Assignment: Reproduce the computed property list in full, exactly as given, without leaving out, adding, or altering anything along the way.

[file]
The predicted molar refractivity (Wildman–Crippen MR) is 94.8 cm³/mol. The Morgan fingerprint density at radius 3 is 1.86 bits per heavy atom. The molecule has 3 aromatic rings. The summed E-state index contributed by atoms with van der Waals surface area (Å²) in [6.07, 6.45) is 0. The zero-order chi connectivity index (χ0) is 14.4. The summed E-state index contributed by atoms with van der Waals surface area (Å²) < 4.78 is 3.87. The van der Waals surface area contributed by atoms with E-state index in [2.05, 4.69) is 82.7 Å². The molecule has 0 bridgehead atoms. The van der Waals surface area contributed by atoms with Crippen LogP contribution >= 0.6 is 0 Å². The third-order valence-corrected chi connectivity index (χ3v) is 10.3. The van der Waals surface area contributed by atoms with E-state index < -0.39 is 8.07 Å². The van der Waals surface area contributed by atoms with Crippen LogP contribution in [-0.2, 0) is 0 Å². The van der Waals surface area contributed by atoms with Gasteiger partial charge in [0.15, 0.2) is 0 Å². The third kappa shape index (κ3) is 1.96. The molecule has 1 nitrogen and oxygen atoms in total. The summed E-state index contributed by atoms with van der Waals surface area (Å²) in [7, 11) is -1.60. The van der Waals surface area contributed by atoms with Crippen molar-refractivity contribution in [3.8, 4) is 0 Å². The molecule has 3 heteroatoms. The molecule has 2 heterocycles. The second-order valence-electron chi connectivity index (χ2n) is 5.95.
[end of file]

The predicted molar refractivity (Wildman–Crippen MR) is 94.8 cm³/mol. The Morgan fingerprint density at radius 3 is 1.86 bits per heavy atom. The molecule has 3 aromatic rings. The summed E-state index contributed by atoms with van der Waals surface area (Å²) in [6.07, 6.45) is 0. The zero-order chi connectivity index (χ0) is 14.4. The summed E-state index contributed by atoms with van der Waals surface area (Å²) < 4.78 is 3.87. The van der Waals surface area contributed by atoms with E-state index in [2.05, 4.69) is 82.7 Å². The molecule has 0 bridgehead atoms. The van der Waals surface area contributed by atoms with Crippen LogP contribution >= 0.6 is 0 Å². The third-order valence-corrected chi connectivity index (χ3v) is 10.3. The van der Waals surface area contributed by atoms with E-state index < -0.39 is 8.07 Å². The van der Waals surface area contributed by atoms with Crippen LogP contribution in [-0.2, 0) is 0 Å². The van der Waals surface area contributed by atoms with Gasteiger partial charge in [0.15, 0.2) is 0 Å². The third kappa shape index (κ3) is 1.96. The molecule has 1 nitrogen and oxygen atoms in total. The summed E-state index contributed by atoms with van der Waals surface area (Å²) in [7, 11) is -1.60. The van der Waals surface area contributed by atoms with Crippen molar-refractivity contribution in [3.8, 4) is 0 Å². The molecule has 3 heteroatoms. The molecule has 2 heterocycles. The second-order valence-electron chi connectivity index (χ2n) is 5.95.